Harmonic progression is one of many important sequences and is closely related to the arithmetic progression. Harmonic progression is widely used. Note that a sequence is in harmonic progression if its reciprocals are in arithmetic progression. But we should not say that harmonic progressions are reciprocals of arithmetic progressions; in fact, if an arithmetic sequence contains a zero term, then its reciprocal is not meaningful. Of course, if an arithmetic progression contains no zero term, then its reciprocal is a harmonic progression. So a general harmonic progression will be of the form As the denominator of a fraction cannot be 0, a + kd ¹ 0 for any integer k 0. So the condition a/a is not a whole number is essential. Problems in harmonic progression can be converted into problems in arithmetic progression and be solved using arithmetic progression techniques and formulae.  What can we say about constant sequences? All constant sequences other than the zero sequence are harmonic progressions also.

## 4. Arithmetic, Geometric and Harmonic Mean

We know the concept of “average”. There are many “averages”. Arithmetic mean (AM), Geometric mean(GM) and Harmonic mean(HM) are also some averages. Let us now recall the definitions of arithmetic mean and geometric mean, where the terms need not in AP or GP.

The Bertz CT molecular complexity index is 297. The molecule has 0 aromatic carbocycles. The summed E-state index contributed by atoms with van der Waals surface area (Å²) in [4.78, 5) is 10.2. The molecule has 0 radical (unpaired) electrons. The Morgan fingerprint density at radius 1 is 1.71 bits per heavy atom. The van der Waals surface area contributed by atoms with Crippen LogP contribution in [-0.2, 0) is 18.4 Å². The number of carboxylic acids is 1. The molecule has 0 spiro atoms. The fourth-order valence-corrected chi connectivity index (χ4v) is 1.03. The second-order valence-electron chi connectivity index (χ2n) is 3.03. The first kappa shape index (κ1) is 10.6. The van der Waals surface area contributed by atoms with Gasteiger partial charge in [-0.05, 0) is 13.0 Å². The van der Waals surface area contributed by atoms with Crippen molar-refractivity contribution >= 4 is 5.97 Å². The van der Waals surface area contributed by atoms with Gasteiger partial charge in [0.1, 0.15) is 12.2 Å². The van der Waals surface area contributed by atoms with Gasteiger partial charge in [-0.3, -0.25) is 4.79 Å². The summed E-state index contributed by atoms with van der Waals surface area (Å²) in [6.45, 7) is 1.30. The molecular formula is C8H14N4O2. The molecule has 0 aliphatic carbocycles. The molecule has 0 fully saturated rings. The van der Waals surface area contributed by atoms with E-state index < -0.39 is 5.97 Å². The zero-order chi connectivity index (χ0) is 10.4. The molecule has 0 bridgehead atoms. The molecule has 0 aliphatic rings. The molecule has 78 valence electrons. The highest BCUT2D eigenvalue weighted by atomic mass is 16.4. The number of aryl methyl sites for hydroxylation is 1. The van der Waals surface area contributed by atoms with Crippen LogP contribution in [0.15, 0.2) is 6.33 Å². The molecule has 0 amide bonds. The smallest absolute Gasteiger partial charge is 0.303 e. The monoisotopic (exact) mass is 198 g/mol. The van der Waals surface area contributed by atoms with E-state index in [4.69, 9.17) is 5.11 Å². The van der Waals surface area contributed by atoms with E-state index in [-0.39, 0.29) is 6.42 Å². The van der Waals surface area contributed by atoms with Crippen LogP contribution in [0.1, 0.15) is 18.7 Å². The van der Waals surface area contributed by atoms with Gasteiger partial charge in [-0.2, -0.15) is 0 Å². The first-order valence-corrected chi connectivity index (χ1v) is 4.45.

### Arithmetic Mean and Geometric Mean The numbers a1, a2, a3, . . . , an need not be distinct and it is not necessary that the numbers are positive. It easily follows from the definition that 16 is the arithmetic mean of the numbers 14, 14, 17, 20, 15.

Taking the multiplication in place of addition and nth root in place of division by n in the definition of arithmetic mean we get the definition of geometric mean.  Geometrical Proof for AM GM    ### Harmonic Mean It can be proved that “For any set of n positive numbers, the geometric mean is greater than or equal to the harmonic mean”. That is, GM HM.

Let us prove this inequality GM HM for two non-negative numbers.

Theorem 5.3: If GM and HM denote the geometric mean and the harmonic mean of two non-negative numbers, then GM HM. The equality holds if and only if the two numbers are equal.

Proof. Let a and b be any two positive numbers. Then We have already proved that AM GM and now we have GM HM. Combining these two, we have an important inequality AM GM HM.

Result 5.3: For any two positive numbers, the three means AM, GM and HM are in geometric progression.   Tags : Geometric Progression (GP), Arithmetic Progression (AP), Arithmetico-Geometric Progression (AGP), Harmonic Progression(HP), Arithmetic, Geometric and Harmonic Mean | Definition, Formula, Solved Exampl , 11th Mathematics : UNIT 5 : Binomial Theorem, Sequences and Series
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11th Mathematics : UNIT 5 : Binomial Theorem, Sequences and Series : Finite Sequences | Geometric Progression (GP), Arithmetic Progression (AP), Arithmetico-Geometric Progression (AGP), Harmonic Progression(HP), Arithmetic, Geometric and Harmonic Mean | Definition, Formula, Solved Exampl